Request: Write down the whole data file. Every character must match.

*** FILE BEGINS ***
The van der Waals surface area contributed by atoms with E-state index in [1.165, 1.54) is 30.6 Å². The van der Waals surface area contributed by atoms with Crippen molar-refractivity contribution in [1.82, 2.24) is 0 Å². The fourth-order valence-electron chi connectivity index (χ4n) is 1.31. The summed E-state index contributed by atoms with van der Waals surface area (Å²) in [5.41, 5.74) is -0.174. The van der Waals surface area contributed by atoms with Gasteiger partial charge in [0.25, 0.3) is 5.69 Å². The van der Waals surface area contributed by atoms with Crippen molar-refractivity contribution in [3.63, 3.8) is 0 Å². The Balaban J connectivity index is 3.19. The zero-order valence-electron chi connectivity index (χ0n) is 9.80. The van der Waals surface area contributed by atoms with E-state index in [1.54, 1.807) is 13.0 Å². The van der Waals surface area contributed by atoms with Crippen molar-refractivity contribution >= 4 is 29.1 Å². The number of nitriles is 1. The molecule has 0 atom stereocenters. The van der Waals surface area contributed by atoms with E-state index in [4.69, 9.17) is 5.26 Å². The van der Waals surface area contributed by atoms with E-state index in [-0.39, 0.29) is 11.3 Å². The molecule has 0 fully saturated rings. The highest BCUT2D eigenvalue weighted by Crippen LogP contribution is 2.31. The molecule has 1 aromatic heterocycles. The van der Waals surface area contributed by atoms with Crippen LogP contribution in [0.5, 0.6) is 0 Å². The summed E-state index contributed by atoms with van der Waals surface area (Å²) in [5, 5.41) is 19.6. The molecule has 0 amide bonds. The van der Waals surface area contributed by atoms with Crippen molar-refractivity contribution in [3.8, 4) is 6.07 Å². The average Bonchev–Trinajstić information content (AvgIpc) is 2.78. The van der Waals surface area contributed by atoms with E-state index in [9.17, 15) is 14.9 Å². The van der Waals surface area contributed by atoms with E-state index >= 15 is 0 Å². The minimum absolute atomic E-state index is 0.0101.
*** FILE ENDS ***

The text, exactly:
The van der Waals surface area contributed by atoms with E-state index in [1.165, 1.54) is 30.6 Å². The van der Waals surface area contributed by atoms with Crippen molar-refractivity contribution in [1.82, 2.24) is 0 Å². The fourth-order valence-electron chi connectivity index (χ4n) is 1.31. The summed E-state index contributed by atoms with van der Waals surface area (Å²) in [5.41, 5.74) is -0.174. The van der Waals surface area contributed by atoms with Gasteiger partial charge in [0.25, 0.3) is 5.69 Å². The van der Waals surface area contributed by atoms with Crippen molar-refractivity contribution in [3.63, 3.8) is 0 Å². The Balaban J connectivity index is 3.19. The zero-order valence-electron chi connectivity index (χ0n) is 9.80. The van der Waals surface area contributed by atoms with E-state index in [1.54, 1.807) is 13.0 Å². The van der Waals surface area contributed by atoms with Crippen molar-refractivity contribution >= 4 is 29.1 Å². The number of nitriles is 1. The molecule has 0 atom stereocenters. The van der Waals surface area contributed by atoms with E-state index in [4.69, 9.17) is 5.26 Å². The van der Waals surface area contributed by atoms with E-state index in [-0.39, 0.29) is 11.3 Å². The molecule has 0 fully saturated rings. The highest BCUT2D eigenvalue weighted by Crippen LogP contribution is 2.31. The molecule has 1 aromatic heterocycles. The van der Waals surface area contributed by atoms with Crippen LogP contribution in [0.5, 0.6) is 0 Å². The summed E-state index contributed by atoms with van der Waals surface area (Å²) in [5, 5.41) is 19.6. The molecule has 0 amide bonds. The van der Waals surface area contributed by atoms with Crippen molar-refractivity contribution in [3.8, 4) is 6.07 Å². The average Bonchev–Trinajstić information content (AvgIpc) is 2.78. The van der Waals surface area contributed by atoms with E-state index in [9.17, 15) is 14.9 Å². The van der Waals surface area contributed by atoms with E-state index >= 15 is 0 Å². The minimum absolute atomic E-state index is 0.0101.